You want to break out of that black tar pit of self-hatred? Brush the black hair out of your eyes, step away from the computer and buy a nice gift for someone you loathe. Send a card to your worst enemy. Make dinner for your mom and dad. Or just do something simple, with an tangible result. Go clean the leaves out of the gutter. Grow a damn plant."

Sunday, November 23, 2008


Heard about this project on NPR. "Worldmapper is a collection of world maps, where territories are re-sized on each map according to the subject of interest...The maps presented on this website are equal area cartograms, otherwise known as density-equalising maps. The cartogram re-sizes each territory according to the variable being mapped...The process of creating an equal area cartogram is not a trivial one, and has occupied researchers for decades. A recent development by Mark Newman and Michael Gastner (described in their paper, Gastner and Newman 2004) has led to the creation of this website. The process is essentially one of allowing population to flow-out from high-density to lower-density areas, and they used the linear diffusion method from elementary physics to model this process."

Michael T. Gastner and M. E. J. Newman (2004) Diffusion-based method for producing density equalizing maps Proc. Natl. Acad. Sci. USA 101, 7499-7504.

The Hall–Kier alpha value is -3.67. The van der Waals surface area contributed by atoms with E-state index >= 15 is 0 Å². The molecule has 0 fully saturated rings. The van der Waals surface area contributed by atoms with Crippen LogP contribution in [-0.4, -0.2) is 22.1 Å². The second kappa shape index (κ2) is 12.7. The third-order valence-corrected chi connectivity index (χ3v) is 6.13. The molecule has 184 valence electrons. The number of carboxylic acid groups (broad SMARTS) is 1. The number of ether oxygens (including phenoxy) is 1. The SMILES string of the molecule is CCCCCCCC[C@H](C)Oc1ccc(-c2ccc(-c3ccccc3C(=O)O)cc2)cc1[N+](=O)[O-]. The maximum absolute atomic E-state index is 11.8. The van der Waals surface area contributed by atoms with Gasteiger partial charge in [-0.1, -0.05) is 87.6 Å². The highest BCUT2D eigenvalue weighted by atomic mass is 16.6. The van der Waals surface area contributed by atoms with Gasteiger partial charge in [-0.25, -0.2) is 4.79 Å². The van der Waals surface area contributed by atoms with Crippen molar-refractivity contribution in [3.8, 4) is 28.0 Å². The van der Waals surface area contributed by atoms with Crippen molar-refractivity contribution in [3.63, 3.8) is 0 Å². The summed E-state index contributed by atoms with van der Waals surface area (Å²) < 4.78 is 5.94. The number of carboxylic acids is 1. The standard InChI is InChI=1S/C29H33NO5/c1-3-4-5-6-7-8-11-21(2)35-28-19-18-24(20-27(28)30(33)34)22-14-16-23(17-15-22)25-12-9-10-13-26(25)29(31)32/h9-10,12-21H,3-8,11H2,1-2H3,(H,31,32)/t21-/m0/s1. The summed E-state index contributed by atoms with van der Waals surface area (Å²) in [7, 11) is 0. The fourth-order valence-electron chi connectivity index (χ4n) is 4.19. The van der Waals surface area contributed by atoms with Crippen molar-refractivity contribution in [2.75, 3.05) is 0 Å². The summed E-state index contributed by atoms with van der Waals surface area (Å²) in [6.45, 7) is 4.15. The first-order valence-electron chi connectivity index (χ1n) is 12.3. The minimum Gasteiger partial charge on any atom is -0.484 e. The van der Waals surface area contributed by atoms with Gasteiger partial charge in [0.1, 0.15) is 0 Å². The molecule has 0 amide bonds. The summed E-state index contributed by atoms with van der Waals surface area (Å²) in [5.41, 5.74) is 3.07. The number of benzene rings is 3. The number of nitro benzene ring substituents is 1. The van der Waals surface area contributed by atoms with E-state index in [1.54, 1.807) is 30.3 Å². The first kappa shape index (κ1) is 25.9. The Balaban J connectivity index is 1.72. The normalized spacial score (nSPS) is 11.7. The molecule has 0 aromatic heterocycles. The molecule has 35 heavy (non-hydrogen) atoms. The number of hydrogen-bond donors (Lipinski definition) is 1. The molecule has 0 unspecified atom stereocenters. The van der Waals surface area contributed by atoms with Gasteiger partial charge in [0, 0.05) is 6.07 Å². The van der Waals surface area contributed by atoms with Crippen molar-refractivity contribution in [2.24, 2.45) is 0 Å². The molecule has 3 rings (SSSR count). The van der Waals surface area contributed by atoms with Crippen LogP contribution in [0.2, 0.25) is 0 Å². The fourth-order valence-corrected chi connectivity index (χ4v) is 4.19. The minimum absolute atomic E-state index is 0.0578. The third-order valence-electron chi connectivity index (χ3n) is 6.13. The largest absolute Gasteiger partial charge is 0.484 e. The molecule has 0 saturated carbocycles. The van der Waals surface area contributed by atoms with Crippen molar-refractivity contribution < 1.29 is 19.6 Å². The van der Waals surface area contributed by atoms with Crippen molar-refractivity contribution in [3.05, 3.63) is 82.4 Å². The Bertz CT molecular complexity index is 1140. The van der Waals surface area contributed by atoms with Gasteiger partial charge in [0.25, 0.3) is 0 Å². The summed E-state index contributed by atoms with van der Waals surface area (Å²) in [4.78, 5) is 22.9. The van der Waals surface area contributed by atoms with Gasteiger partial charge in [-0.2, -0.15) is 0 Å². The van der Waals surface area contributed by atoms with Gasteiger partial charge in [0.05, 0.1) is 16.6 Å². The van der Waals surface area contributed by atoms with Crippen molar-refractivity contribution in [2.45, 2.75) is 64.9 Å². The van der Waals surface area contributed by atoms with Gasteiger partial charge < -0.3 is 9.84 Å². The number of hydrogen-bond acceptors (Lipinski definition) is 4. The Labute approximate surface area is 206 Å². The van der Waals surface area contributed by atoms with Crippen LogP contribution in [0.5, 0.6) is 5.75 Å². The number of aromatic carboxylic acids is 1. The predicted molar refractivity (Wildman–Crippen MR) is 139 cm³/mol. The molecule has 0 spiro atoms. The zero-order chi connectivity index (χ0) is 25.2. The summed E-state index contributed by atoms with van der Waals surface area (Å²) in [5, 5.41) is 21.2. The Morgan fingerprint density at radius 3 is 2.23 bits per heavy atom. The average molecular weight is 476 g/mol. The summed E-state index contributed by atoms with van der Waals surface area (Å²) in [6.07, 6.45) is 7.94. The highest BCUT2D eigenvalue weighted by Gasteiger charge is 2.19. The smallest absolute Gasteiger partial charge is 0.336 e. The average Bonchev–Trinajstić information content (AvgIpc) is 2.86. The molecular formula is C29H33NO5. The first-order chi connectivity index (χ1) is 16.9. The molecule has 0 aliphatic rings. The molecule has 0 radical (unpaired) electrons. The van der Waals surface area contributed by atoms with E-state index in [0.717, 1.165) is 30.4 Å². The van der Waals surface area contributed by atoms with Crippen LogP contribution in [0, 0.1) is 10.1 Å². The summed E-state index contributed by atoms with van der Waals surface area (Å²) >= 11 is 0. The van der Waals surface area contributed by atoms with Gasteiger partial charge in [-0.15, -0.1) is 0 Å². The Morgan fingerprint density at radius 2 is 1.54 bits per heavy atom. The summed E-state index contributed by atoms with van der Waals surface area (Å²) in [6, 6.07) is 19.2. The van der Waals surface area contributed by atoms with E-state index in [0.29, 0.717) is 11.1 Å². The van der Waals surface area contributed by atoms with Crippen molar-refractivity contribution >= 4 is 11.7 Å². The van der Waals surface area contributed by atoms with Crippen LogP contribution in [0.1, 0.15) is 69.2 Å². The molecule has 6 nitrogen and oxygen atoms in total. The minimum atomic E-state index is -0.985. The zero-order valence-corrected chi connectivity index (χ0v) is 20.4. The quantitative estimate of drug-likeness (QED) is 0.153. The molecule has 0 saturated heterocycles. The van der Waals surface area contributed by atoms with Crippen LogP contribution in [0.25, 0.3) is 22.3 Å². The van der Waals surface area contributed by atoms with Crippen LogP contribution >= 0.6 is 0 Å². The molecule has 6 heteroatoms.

Wealth - purchasing power (2002)
Leading nations:
1. Luxembourg
2. Norway
3. Ireland
4. US
5. Denmar

HIV prevalence

"In 2003, the highest HIV prevalence was Swaziland, where 38%, or almost 4 in every 10 people aged 15 to 49 years,were HIV positive. All ten territories with the highest prevalence of HIV are in Central and Southeastern Africa."

Violent Deaths (2002)

Gotta love Europe when it comes to violence (or lack thereof). Stay away from Colombia. And from everything I've been hearing, the mafia and murderers of Juarez are trying to push Mexico up in the rankings. Dark humor, I know.

Odd fact that I didn't know: Norway is the 2nd leading exporter of crude petroleum to the world (#1 is Saudi Arabia - exporting 2x as much as anyone else).

Best feature of the website: for each map, you can make a printable PDF poster for your classroom/dorm/apartment/rebel base.

Friday, November 21, 2008

trippin' balls

From the ever-excellent, Married to the Sea. Thanks to FP for sending me these:

Thursday, November 20, 2008

memoir '44